Sandwich with tuna or fresh fat-free cheese or egg white omelette with avocado. 
Final recommendations

In conclusion, the principles to consider in adapting the nutrition of children with PHP are the following:

  • 1.

    The daily total energy intake must be controlled and physical activity promoted to prevent overweight and/or obesity and comorbidities such as carbohydrate metabolism disorders.

  • 2.

    The bulk of the diet must consist of fresh unprocessed foods, with daily consumption of vegetables, carbohydrates and proteins of high biological value in adequate proportions.

  • 3.

    The daily intake should be distributed into 4 or 5 meals a day, avoiding eating between meals.

  • 4.

    Foods should be prepared by steaming, boiling, stewing or grilling, avoiding frying and breading.

  • 5.

    It is essential to limit dietary intake of phosphorus, especially of inorganic phosphorus due to its substantial impact on blood phosphate levels.

  • 6.

    Patients and caregivers must know how to read food labels to recognise sources of phosphorus.

  • 7.

    Consumption of foods rich in calcium that are also rich in phosphorus must be limited.

  • 8.

    Processed, precooked or frozen foods and sugary carbonated beverages must be eliminated from the diet.

  • 9.

    Emphasis must be placed on encouraging the child to be physically active, engaging in at least 60 min of physical activity every day.


This research project did not receive specific financial support from funding agencies in the public, private or not-for-profit sectors.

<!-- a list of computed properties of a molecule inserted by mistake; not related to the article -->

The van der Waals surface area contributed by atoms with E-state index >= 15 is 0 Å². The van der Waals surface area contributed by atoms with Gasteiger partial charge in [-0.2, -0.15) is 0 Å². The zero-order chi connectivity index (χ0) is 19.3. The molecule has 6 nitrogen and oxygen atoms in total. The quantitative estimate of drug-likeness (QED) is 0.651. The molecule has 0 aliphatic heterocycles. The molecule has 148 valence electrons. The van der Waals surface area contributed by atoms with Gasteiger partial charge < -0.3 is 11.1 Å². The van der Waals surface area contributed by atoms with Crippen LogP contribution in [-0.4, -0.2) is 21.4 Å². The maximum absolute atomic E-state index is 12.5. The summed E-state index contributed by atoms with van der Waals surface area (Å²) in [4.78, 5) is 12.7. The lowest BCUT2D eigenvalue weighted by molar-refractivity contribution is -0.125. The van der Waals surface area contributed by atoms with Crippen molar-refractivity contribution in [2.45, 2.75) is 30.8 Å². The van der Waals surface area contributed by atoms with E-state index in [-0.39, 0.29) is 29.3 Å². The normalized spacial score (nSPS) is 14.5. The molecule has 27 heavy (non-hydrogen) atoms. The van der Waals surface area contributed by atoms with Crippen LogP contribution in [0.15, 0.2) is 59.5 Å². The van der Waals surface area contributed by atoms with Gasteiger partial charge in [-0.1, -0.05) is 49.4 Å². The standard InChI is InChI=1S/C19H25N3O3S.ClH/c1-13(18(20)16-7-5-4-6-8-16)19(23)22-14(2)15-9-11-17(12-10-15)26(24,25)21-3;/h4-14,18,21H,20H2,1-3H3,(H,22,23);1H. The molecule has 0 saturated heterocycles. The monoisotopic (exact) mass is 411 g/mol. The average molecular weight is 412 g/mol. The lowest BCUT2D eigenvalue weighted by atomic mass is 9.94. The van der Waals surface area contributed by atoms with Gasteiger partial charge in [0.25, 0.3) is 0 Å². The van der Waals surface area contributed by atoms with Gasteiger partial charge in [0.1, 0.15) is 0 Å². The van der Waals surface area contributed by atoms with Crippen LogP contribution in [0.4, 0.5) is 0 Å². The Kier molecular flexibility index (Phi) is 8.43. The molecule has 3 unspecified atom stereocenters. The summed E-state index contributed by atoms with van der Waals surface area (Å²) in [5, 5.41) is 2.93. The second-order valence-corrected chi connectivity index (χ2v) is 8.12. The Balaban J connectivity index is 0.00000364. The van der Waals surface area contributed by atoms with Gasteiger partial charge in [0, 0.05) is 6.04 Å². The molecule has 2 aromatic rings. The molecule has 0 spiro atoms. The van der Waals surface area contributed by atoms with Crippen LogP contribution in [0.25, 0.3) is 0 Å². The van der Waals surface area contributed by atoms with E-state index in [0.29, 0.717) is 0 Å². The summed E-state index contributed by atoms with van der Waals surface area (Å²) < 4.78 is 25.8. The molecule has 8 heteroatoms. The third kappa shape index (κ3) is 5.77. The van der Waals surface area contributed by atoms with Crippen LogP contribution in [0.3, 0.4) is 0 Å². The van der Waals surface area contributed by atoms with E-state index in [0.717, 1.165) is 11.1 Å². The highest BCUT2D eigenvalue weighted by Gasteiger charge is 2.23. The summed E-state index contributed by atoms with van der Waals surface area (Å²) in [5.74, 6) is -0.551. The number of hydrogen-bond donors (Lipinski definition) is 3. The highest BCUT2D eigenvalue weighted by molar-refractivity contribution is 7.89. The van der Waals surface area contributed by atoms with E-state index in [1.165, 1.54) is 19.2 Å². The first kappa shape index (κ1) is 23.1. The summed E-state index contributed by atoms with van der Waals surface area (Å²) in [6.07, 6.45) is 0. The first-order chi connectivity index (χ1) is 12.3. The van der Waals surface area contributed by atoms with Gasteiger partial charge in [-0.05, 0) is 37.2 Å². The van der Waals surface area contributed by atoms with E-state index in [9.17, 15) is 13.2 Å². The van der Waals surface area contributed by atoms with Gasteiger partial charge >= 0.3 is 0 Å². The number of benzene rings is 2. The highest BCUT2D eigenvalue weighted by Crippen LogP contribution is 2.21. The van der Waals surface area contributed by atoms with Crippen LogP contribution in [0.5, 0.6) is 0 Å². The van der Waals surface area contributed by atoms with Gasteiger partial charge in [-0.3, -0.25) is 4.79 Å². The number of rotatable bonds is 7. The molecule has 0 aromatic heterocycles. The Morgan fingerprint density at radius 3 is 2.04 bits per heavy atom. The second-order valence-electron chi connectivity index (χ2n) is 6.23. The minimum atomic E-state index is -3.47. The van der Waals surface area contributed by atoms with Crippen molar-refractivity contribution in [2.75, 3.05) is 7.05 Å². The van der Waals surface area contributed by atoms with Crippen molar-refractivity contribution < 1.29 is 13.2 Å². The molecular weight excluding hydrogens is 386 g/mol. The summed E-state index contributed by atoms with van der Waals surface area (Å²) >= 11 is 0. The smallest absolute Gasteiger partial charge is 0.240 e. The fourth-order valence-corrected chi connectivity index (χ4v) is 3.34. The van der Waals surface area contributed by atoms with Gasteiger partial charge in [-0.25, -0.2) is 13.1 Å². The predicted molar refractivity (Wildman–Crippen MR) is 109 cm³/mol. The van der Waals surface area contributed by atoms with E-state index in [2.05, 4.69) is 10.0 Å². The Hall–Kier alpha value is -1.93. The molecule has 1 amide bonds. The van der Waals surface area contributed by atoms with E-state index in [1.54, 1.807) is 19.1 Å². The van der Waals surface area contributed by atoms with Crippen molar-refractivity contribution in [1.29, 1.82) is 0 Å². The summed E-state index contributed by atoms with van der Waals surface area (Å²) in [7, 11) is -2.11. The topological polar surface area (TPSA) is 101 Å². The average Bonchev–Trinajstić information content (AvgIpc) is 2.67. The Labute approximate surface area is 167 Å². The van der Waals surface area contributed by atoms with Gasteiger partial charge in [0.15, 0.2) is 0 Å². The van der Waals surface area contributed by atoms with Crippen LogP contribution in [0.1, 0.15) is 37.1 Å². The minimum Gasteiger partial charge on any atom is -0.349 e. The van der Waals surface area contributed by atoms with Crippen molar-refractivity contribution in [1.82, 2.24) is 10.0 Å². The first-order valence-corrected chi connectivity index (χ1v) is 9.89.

Conflicts of interest

The authors have no conflicts of interest to declare.

Appendix A
Working Group on Calcium and Phosphorus Metabolism of the Sociedad Española de Endocrinología Pediátrica (SEEP)

María José Alcázar Villar, Luis Antonio Castaño González, Diego de Sotto Esteban, Silvia Marín del Barrio, José María Martos Tello, Lorena Miñones Suarez, Eduard Mogas Viñals, Guiomar Pérez de Nanclares Leal, Lourdes Rey Cordo, Isolina Riaño Galán.

Authors from the Committee on Breastfeeding and Nutrition of the AEP

Rosaura Leis Trabazo, Cristina Campoy Folgoso, Rafael Galera Martínez, Encina Gallego Mayo, Mercedes Gil Campos, David González Jiménez, Juan Rodríguez Delgado and Miguel Sáenz de Pipaón.


Olaya Fernández Seijas (Hospital Clínico Universitario de Santiago), Lucía Rivas Rodríguez (Hospital Clínico Universitario de Santiago), Belén Sarto Guerri (Hospital Vall d’Hebron) and Rocío Vázquez Cobela (Hospital Clínico Universitario de Santiago).

Appendix B
Supplementary data

The following is Supplementary data to this article:

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The members of the Grupo de Trabajo de Metabolismo Calcio-Fósforo de la Sociedad Española de Endocrinología Pediátrica and Comité de Nutrición y Lactancia Materna de la AEP present themselves at Appendix A.